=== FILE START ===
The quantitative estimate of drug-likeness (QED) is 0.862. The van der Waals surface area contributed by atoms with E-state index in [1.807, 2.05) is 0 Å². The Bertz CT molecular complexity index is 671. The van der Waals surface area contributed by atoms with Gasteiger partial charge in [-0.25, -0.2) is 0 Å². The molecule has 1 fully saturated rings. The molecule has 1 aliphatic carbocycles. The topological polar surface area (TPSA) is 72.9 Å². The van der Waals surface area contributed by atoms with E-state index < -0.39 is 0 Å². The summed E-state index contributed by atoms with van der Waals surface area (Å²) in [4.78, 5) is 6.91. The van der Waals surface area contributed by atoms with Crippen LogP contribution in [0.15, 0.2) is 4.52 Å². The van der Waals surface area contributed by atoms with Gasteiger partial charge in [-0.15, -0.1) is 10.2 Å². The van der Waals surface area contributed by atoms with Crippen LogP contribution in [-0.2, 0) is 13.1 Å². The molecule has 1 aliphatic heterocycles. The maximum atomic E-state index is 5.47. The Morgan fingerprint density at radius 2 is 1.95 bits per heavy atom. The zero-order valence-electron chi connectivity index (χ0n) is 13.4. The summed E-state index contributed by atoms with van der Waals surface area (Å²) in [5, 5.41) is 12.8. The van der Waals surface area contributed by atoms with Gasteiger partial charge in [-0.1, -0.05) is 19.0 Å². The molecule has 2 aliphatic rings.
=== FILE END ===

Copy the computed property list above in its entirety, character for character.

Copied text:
The quantitative estimate of drug-likeness (QED) is 0.862. The van der Waals surface area contributed by atoms with E-state index in [1.807, 2.05) is 0 Å². The Bertz CT molecular complexity index is 671. The van der Waals surface area contributed by atoms with Gasteiger partial charge in [-0.25, -0.2) is 0 Å². The molecule has 1 fully saturated rings. The molecule has 1 aliphatic carbocycles. The topological polar surface area (TPSA) is 72.9 Å². The van der Waals surface area contributed by atoms with E-state index < -0.39 is 0 Å². The summed E-state index contributed by atoms with van der Waals surface area (Å²) in [4.78, 5) is 6.91. The van der Waals surface area contributed by atoms with Crippen LogP contribution in [0.15, 0.2) is 4.52 Å². The van der Waals surface area contributed by atoms with Gasteiger partial charge in [-0.15, -0.1) is 10.2 Å². The van der Waals surface area contributed by atoms with Crippen LogP contribution in [-0.2, 0) is 13.1 Å². The molecule has 1 aliphatic heterocycles. The maximum atomic E-state index is 5.47. The Morgan fingerprint density at radius 2 is 1.95 bits per heavy atom. The zero-order valence-electron chi connectivity index (χ0n) is 13.4. The summed E-state index contributed by atoms with van der Waals surface area (Å²) in [5, 5.41) is 12.8. The van der Waals surface area contributed by atoms with Gasteiger partial charge in [-0.1, -0.05) is 19.0 Å². The molecule has 2 aliphatic rings.